A few days ago, I found this little gem on the always inspiring WOWGREAT tumbleblog:
Hiroshi Sugimoto, Tyrrhenian Sea (1994); Pixels sorted by Blue.
It was created by Jordan Tate and Adam Tindale by sorting the pixels of this picture. See their site, Lossless processing, for more pixel shuffling goodness.
Adding some randomness
I liked the concept, so I decided to try something similar. But instead of sorting the pixels, I had this vague idea of somehow stirring the pixels in an image, and letting the pixels settle into layers. Or something.
After trying out a few different schemes, I came up with the following procedure:
- Pick two pixels from a random column. Swap them if the upper pixel has a higher hue than the lower pixel.
- Pick two pixels from a random row. Swap them if the left pixel has a higher saturation (or brightness) than the right pixel.
- Repeat the above steps until the image converges.
The first step takes care of the layering of the colors. The second step adds some structure and makes sure the process converges. (If we just swapped two arbitrary pixels, based on the hue, the process would not converge. By swapping pixels column-wise and adding the second step, we impose a global ordering on the image).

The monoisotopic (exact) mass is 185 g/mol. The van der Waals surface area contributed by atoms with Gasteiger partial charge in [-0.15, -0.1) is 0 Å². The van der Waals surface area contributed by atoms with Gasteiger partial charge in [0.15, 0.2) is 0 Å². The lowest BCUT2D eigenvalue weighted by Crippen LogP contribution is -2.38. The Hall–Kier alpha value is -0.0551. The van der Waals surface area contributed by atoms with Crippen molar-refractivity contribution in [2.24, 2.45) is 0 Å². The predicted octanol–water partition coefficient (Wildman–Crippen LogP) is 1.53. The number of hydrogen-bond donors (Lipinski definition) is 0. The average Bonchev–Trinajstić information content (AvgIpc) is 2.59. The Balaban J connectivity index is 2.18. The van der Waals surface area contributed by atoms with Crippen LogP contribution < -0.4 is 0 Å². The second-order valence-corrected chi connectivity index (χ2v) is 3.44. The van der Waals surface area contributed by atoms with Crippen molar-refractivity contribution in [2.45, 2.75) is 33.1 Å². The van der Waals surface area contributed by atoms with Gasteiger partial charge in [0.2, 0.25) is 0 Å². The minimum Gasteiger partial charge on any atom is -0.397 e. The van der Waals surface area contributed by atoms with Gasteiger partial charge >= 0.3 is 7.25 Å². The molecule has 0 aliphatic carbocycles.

The following are some examples of the method (applied to some photos I took while visiting California recently).
Del Mar I.
Del Mar II.
And finally, a classic:
The Image Reshuffler was implemented in Processing. It was my first try with Processing, and as I expected it was quite easy to use. Personally, I prefer C++ and Qt, but for someone new to programming, Processing would be an obvious choice.
The script is available here: reshuffler.pde.